Fatigue is an overall feeling of tiredness, exhaustion, and decreased energy levels. It's one of the most commonly reported symptoms of menopause, and impacts as many as 80% of women. Typically caused by fluctuations of estrogen and progesterone, it can also be a result of lifestyle factors like insufficient sleep, stress, and poor diet. This article features a list of vitamins and minerals that can help prevent menopausal fatigue.
A fat-soluble, antioxidant vitamin, vitamin A helps protect the body against viruses and free radicals by enhancing the immune system and preventing illnesses. Kale, spinach, and sweet potatoes are all good sources of vitamin A.
Vitamin B Complex
Vitamin B complex combines vitamin B6 and vitamin B12, among others, to support metabolic functions and regulate the body's energy. Vitamin B helps the body convert carbohydrates and fat into energy. Whole grains, milk, and ham are all good sources of vitamin B. However, B12 is not found in plant sources, so vegans may have to supplement it.
This antioxidant vitamin strengthens immune system and prevents fatigue caused by infections. Vitamin C also increases the absorption of iron from the digestive tract, which helps prevent iron deficiency, a common contributor to fatigue. Bell peppers, oranges, and guavas are all rich in vitamin C.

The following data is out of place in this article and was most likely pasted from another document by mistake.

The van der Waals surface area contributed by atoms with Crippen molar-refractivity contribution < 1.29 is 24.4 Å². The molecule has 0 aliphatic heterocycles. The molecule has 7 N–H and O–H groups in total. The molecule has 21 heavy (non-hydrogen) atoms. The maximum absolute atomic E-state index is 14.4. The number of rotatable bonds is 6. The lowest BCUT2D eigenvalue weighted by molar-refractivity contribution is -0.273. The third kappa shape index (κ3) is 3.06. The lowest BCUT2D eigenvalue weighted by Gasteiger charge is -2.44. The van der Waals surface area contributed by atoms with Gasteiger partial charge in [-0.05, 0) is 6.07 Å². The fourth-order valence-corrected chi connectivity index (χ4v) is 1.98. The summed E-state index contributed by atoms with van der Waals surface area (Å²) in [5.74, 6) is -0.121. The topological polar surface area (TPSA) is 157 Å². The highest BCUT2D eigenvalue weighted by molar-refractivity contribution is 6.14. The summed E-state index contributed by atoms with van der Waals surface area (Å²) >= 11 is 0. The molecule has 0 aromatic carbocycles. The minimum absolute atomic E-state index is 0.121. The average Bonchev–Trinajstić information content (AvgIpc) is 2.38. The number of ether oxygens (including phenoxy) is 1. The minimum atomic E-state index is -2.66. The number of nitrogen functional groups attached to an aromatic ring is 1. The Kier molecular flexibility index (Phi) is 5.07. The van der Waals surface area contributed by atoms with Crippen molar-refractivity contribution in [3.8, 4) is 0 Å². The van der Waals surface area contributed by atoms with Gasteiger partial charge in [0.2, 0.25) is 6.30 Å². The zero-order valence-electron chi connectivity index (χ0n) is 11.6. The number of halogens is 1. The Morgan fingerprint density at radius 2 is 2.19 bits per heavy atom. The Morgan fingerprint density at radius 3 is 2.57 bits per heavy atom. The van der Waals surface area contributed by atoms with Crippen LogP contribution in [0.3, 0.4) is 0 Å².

Vitamin E contains antioxidant and antihistamine properties, which can help prevent fatigue.
Anemia - or iron deficiency - is a primary cause of fatigue. Iron helps blood cells deliver oxygen to body tissue, which helps stimulate energy. Poultry, red meats, spinach, and fish are all packed with iron.
This mineral helps the body fight infection, counter fatigue, heal wounds, and maintain healthy skin. Seafood, like oysters, are rich in zinc.
Potassium helps the body retain the right amount of water stay hydrated. Potassium also helps improve muscle and nerve functions. Milk, bananas, and tomatoes are all good sources of potassium.
Fatigue is one of the more common symptoms of menopause. Menopausal fatigue can range from mild to severe, and can directly impact quality of life. Typically caused by hormonal fluctuations, it can also be triggered by lifestyle choices, like poor diet, stress, and lack of exercise. Fatigue is often accompanied by other symptoms like headaches and moodiness. Certain vitamins and minerals can help prevent and manage menopausal fatigue, like potassium, vitamin C, and iron. These vitamins and minerals work on a cellular level to protect the body from illnesses and improve basic functions.
- National Health Service UK. (2013). Why am I tired all the time? Retrieved August 18, 2014, from http://www.nhs.uk/Livewell/tiredness-and-fatigue/Pages/why-am-I-tired.aspx
- National Institutes of Health. (2014). Fatigue. Retrieved August 18, 2014, from http://www.nlm.nih.gov/medlineplus/fatigue.html
- Office on Women's Health. (2008). Fitness and Nutrition. Retrieved August 18, 2014, from http://www.womenshealth.gov/fitness-nutrition/nutrition-basics/vitamins.html